Book review: Andi Under Pressure, by Amanda Flower

A while back, I reviewed the Samantha Sanderson books (Book one and book two) by Robin Caroll. I liked the premise, but I objected to the potential lessons from the book. Cheat, spy, eavesdrop, and steal information without impunity. Print inaccurate libel of a grown man’s business and be cheered as the hero of the story! I was dismayed but still pointed out the positive aspects of a much-needed niche of Christian children’s literature.

Happily, I’ve found a wonderful alternative. Children acting in child-appropriate ways, making child-appropriate mistakes, and a great setting of a young girl sleuthing at a science and technology camp. Amanda Flowers’ book, Andi Under Pressure, has its fair share of flaws but is a lovely story that should interest readers of all ages.

First, let me praise Flowers for writing a capable second installment that stands on its own. While I am sure that reading book one, Andi Unexpected, would add to the enjoyment, a reader can dive in with Andi Under Pressure and enjoy it. After the death of her parents, Andi has moved to her aunt’s house with her older sister Bethany. She’s made friends with the boy next door, and both of them attend a summer science camp at the local university where her aunt teaches English. Presumably, this action takes place in book one.

When unexplained mishaps occur in the chemistry lab at science camp, leading to the injury of the chemistry instructor, Andi and her friend start sleuthing. They learn more about the town history, a mysterious janitor on campus, and the backgrounds of their fellow campers and camp counselors. In the process, Andi comes to a better understanding of her older sister’s homesickness, her aunt’s efforts at childrearing, and the paths people take after serious life losses.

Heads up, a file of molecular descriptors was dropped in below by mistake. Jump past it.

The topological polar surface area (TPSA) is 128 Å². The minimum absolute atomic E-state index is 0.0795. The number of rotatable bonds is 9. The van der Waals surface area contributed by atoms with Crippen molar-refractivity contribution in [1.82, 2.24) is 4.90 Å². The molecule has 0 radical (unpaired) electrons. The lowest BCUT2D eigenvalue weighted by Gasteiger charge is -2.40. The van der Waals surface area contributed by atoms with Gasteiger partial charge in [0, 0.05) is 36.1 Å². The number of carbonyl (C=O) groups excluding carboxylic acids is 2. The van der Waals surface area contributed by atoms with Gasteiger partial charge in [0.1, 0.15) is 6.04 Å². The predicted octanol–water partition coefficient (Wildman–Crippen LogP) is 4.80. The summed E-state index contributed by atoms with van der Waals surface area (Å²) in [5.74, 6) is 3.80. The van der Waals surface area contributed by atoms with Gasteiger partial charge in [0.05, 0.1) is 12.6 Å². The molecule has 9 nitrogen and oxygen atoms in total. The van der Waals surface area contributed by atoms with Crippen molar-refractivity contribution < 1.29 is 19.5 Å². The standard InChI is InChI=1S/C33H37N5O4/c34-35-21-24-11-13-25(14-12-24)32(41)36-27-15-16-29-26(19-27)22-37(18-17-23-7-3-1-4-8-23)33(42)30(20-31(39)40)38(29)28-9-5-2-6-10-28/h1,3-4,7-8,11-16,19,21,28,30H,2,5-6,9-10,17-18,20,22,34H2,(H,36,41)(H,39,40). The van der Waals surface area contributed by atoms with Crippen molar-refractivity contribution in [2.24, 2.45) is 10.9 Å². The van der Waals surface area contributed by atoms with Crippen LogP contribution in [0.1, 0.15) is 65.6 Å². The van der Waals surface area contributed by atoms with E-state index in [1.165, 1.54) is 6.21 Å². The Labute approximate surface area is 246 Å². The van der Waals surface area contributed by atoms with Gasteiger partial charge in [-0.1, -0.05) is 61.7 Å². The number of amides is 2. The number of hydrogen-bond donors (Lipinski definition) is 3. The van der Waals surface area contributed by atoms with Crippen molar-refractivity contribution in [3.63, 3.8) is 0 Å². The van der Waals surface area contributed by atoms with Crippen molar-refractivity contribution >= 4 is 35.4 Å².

The best part about this book: I like Andi. She’s a girl I’d like to have as a friend, daughter, or student. She makes mistakes, but she means well and has a sound moral center. This carries far more weight than preaching or descriptions of Sunday School classes. (In fact, the overt Christian content of this book is kept to a minimum, which allows its message to come across clearly.) Unlike Samantha of the Samantha Sanderson books, who made me uncomfortable with her arrogance and disregard for adults and ethics, Andi acts appropriately for her age and learns from others. She has to re-examine her dislike of a fellow camper, and she learns more about life in general. All of the supporting characters are written nicely. None of the characterizations are deep, but each character’s appearance adds to the story. The science setting is unique for the targeted age range (10-14), and it shows girls doing well in a traditionally male-dominated field.

The main problem with the book: It ends too abruptly. Yes, it does resolve the main plot points, but it’s told as a quick wrap-up rather than allowing the readers to process what happens. The brief nods at diversity are not egregious, but they’re still superficial.

Still, Andi Under Pressure is a fine book and one I recommend highly.

 

Review copy provided by BookLook, a subsidiary of HarperCollins Publishing.

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